Cryptocurrency has recently become embroiled in the US Senate’s $1 trillion infrastructure bill, which aims to repair weathered roads and bridges, fund broadband initiatives, and more.
A last-minute amendment to the crypto-tax provision was tacked onto the bill last week, earning some criticism from the crypto community as they see the mandate as anti-innovative and ambiguous
Here is how it went down.
- The definition of “broker” suddenly changed. The sudden changes would mean two things: US crypto exchanges would now fall under the category of “brokers”, and the reporting requirements for traditional brokers will expand beyond just 1099s.
- Although Coinbase CEO Brian Armstrong acknowledged that tax reporting is important, he pointed out the flaws of the provision. Namely, he said that the mandate would senselessly impose tax on anyone in the crypto ecosystem. Armstrong also said that the reporting requirements force exchanges to surveil its user’s transactions, making it more intrusive than traditional finance.
- The Senate offices began receiving tons of calls and emails from crypto users. A letter protesting the sudden changes received over 120 signatories, including those from non-profit organizations and individual companies. Political groups like the Electronic Frontier Foundation and the Americans for Tax Reform criticized the last-minute legislation.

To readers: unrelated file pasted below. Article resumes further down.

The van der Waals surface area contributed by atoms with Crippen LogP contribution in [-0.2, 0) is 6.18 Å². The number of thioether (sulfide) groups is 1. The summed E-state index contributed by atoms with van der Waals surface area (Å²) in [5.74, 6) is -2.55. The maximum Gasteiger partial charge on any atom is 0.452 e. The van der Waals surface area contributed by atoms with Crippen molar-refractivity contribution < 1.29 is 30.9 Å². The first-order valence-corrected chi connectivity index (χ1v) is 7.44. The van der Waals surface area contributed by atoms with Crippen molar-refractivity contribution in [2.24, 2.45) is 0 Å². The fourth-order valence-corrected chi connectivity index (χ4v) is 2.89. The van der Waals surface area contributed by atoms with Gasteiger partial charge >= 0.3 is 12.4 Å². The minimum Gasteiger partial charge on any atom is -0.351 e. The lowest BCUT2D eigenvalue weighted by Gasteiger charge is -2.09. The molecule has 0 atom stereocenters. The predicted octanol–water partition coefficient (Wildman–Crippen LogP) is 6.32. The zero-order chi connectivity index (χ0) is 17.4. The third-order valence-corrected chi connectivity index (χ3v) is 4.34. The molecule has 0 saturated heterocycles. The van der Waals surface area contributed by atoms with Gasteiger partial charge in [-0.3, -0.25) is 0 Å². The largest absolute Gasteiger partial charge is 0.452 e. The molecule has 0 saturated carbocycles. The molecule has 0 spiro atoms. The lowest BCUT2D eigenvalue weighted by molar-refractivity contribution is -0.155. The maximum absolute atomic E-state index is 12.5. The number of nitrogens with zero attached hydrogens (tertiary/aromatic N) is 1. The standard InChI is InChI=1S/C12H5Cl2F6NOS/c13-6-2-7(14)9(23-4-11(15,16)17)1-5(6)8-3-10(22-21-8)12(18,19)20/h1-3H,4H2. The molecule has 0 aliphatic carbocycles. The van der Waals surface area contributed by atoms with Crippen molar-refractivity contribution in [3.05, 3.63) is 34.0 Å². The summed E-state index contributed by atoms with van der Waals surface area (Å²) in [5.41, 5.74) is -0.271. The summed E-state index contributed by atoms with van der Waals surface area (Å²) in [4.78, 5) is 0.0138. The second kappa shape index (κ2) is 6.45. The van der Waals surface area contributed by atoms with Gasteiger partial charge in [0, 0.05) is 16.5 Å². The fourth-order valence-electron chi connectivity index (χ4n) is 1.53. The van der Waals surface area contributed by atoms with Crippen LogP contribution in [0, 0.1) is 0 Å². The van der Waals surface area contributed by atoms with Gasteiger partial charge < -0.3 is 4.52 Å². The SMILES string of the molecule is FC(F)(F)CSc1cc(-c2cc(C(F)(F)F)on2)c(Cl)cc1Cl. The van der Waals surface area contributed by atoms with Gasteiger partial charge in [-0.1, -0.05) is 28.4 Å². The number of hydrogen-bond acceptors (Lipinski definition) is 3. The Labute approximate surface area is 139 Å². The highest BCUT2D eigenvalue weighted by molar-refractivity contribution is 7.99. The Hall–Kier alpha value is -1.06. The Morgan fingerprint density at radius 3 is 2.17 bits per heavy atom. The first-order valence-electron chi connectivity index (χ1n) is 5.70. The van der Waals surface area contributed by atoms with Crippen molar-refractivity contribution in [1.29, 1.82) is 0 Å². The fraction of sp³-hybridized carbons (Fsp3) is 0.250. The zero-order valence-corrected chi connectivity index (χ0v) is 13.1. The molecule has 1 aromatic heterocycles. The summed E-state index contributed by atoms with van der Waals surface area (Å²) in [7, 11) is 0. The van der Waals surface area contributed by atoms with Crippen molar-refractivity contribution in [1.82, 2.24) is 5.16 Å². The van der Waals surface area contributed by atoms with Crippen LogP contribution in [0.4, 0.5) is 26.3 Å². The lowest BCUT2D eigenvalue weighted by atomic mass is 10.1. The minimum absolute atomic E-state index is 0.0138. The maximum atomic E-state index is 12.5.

- Senators Cynthia Lummis, Ron Wyden, and Pat Toomey proposed an amendment to refine the definition of “broker.” This one exempts protocol developers, validators, and software and hardware wallet makers from the original tax reporting requirements.
- Another amendment by Senators Rob Portman, Mark Warner and Kyrsten Sinema joins the scene and competes with the initial amendment. This time, it favors proof-of-work protocols over others. Despite its unpopularity with the crypto community, the White House endorsed it.
- Five of the six senators proposed a last-minute compromise amendment brokered with the Treasury Department. However, it has failed to receive enough consent required by procedural rules.
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